Wed, Jul

For the Greater Good—California Looks to Restore Free College


COST OF EDUCATION - America's student loan crisis has Washington tied in knots.

Collectively, Americans owe some $1.7 trillion in student loan debt. This debt is saddling a generation (and their parents) for the crime of getting a higher education. Beyond its harm to families, this debt is having a ripple effect throughout the economy. According to Bloomberg, homeownership rates among 18 to 35 year olds with student loans dropped 24% in the decade ending in 2019.

Asian and Black debt holders have been hit the hardest, with Latino debt holders close behind.  Brookings has found that the current student loan system—originally designed to make college affordable for middle and low-income families—has become highly regressive economically and is contributing to the racial wealth gap. This student debt crisis has led to calls for partial or full forgiveness of students' existing debt from leaders like Senators Bernie Sanders and Elizabeth Warren, but so far, a consensus in DC has been elusive.  

While Washington struggles with how to resolve the problem of existing debt, we in California are pushing forward to deal with the problem on the front end—by creating a system of free higher education that will keep students from having to take on debt. It's frankly not a new idea in California. Over forty-five years ago, the California public higher education system was tuition free. Higher education was appropriately viewed as a public good—just as we view elementary and secondary education. Any California resident, regardless of income, could attend college without paying any tuition. 

Decades later, we have lost that commitment to post-secondary education as a public good and placed access to higher learning behind ever increasing tuition and fees and student debt. In recent decades the cost of a public college or university education in California has escalated. Since 1979, California State University tuition and fees have risen 1360%, while University of California tuition and fees have climbed 555%. Additionally, costs of attendance, such as food and housing, have risen 40% since 1979, further adding to the financial stress of students. 

Too many of our students are entering a cycle of indebtedness from which they may not emerge for decades. Shockingly, the Wall Street Journal reports that people over 60 years of age collectively owe some $86 billion in student loan debt for themselves and their children. This situation is not sustainable. But we can solve it if higher education in California returns to its roots.        

This is why I introduced Assembly Bill 295 (AB 295): Free College for California Students. Under the bill, a working group will be created to design a system of free post-secondary education. And free doesn't just mean tuition. It includes all the other expenses associated with college like books and room and board. This new system would be universally available to any California resident.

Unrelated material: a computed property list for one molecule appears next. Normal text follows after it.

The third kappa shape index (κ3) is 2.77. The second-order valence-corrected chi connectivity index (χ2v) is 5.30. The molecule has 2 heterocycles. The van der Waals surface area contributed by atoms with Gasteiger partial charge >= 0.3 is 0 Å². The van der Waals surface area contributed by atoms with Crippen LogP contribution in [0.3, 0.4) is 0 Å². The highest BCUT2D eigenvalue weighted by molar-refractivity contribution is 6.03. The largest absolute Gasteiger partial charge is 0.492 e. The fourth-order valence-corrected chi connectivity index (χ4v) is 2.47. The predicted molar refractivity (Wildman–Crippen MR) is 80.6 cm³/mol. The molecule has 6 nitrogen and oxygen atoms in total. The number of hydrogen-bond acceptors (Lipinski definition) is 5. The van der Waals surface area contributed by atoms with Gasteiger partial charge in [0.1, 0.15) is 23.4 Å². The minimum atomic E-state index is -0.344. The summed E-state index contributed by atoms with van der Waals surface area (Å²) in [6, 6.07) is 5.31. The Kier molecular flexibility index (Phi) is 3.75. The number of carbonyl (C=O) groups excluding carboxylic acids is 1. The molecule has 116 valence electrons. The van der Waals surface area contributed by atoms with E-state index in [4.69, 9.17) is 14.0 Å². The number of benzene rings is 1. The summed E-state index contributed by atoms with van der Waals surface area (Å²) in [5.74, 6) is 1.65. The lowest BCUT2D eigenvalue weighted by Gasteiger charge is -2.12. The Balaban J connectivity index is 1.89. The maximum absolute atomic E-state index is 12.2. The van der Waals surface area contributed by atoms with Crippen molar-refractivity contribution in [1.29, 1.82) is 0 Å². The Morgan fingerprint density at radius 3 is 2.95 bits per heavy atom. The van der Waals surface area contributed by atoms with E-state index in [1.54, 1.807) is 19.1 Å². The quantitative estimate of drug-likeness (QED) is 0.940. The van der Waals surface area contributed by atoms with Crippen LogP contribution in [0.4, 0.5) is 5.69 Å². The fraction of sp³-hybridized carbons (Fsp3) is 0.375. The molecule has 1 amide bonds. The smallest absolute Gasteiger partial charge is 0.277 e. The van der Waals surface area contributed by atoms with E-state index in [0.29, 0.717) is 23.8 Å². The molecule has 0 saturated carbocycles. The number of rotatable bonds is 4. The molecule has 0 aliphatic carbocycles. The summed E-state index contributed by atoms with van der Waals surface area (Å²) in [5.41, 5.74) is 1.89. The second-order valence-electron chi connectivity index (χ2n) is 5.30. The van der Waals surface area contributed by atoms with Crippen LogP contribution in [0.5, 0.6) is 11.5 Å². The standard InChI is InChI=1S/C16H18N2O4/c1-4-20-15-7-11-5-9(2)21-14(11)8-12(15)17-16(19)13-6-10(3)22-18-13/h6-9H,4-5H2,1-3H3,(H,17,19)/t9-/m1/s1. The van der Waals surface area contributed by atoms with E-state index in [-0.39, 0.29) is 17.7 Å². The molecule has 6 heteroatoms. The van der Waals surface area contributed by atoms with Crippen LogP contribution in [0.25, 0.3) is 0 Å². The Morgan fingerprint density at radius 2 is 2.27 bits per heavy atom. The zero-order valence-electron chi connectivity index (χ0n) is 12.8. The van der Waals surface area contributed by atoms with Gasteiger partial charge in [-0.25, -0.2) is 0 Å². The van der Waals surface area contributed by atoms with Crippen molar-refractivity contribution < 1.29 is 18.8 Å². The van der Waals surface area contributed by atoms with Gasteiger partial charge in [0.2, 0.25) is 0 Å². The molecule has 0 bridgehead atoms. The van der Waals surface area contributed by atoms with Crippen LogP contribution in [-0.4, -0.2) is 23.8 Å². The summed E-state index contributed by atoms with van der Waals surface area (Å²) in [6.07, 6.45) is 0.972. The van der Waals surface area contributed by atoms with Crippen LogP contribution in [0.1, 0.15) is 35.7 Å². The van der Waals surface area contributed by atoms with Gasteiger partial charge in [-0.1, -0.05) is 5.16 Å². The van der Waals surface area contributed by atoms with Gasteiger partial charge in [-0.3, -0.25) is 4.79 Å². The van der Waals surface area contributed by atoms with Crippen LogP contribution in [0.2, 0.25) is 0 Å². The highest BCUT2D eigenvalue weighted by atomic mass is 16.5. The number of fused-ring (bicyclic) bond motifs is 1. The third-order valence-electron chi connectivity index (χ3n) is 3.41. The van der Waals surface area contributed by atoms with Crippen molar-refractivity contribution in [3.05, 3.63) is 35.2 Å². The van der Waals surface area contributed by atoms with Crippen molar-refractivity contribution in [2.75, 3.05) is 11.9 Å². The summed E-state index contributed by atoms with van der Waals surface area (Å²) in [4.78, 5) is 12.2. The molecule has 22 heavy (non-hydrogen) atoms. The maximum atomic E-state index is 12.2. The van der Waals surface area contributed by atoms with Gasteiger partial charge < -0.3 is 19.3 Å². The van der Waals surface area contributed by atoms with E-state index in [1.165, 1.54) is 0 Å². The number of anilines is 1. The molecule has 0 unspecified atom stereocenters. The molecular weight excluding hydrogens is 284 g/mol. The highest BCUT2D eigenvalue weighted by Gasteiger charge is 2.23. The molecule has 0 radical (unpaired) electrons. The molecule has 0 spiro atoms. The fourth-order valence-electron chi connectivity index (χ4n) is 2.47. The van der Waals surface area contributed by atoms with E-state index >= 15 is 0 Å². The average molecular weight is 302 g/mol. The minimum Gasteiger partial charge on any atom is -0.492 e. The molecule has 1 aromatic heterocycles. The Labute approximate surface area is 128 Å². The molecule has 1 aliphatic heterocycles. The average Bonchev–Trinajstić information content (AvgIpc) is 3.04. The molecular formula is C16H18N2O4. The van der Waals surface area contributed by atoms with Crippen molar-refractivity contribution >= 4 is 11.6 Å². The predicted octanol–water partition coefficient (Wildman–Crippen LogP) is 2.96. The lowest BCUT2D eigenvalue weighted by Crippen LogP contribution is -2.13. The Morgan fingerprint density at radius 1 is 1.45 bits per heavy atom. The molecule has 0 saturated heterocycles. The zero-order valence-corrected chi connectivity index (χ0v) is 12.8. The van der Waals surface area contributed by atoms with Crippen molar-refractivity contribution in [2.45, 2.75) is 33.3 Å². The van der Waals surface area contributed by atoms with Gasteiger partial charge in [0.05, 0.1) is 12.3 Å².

The good news is that AB 295 is gaining support. 

AB 295 is supported by the American Academy of Pediatrics, California; the California Faculty Association; Generation Up; and the Reclaim California Higher Education Coalition

The best news, however, is that AB 295 is moving through the California legislature. It has already been approved by the Assembly's Higher Education Committee by a vote of 9 to 1 and passed the Appropriations Committee. The bill was voted on the floor of the Assembly and passed with overwhelming support moving out of the Assemby's house and onto the State Senate.

We are now moving closer to a future where California's youth can leave college and fulfill their dreams of starting a business, a family, or buying a home. And we are moving closer to a future where parents don't have to take second jobs, deplete their savings, mortgage their house or take on debt to pay for the cost of college. The benefit to these students and families of this new system is obvious. But the truth is that all of California will benefit. Four-year college graduates earn 65% more over their lifetime according to the U.S. Bureau of Statistics. That means more revenue for the state and fewer social services. 

Free college will also unleash the potential of all our students regardless of their income, race, or ethnicity. This will greatly enhance California's economic competitiveness while helping to eliminate cycles of intergenerational poverty among all demographic groups. That's a future we can all get behind. It can't come soon enough.

(Reginald Byron Jones-Sawyer, Sr. was elected to the State Legislature in November 2012 and re-elected in 2014 and 2016. The 59th district he represents encompasses a wide-range of diverse, culturally rich and dynamic communities. It lies entirely within Los Angeles County and includes the neighborhoods of South Los Angeles, Florence-Firestone, Walnut Park, and a portion of Huntington Park. This article was featured in Common Dreams.)


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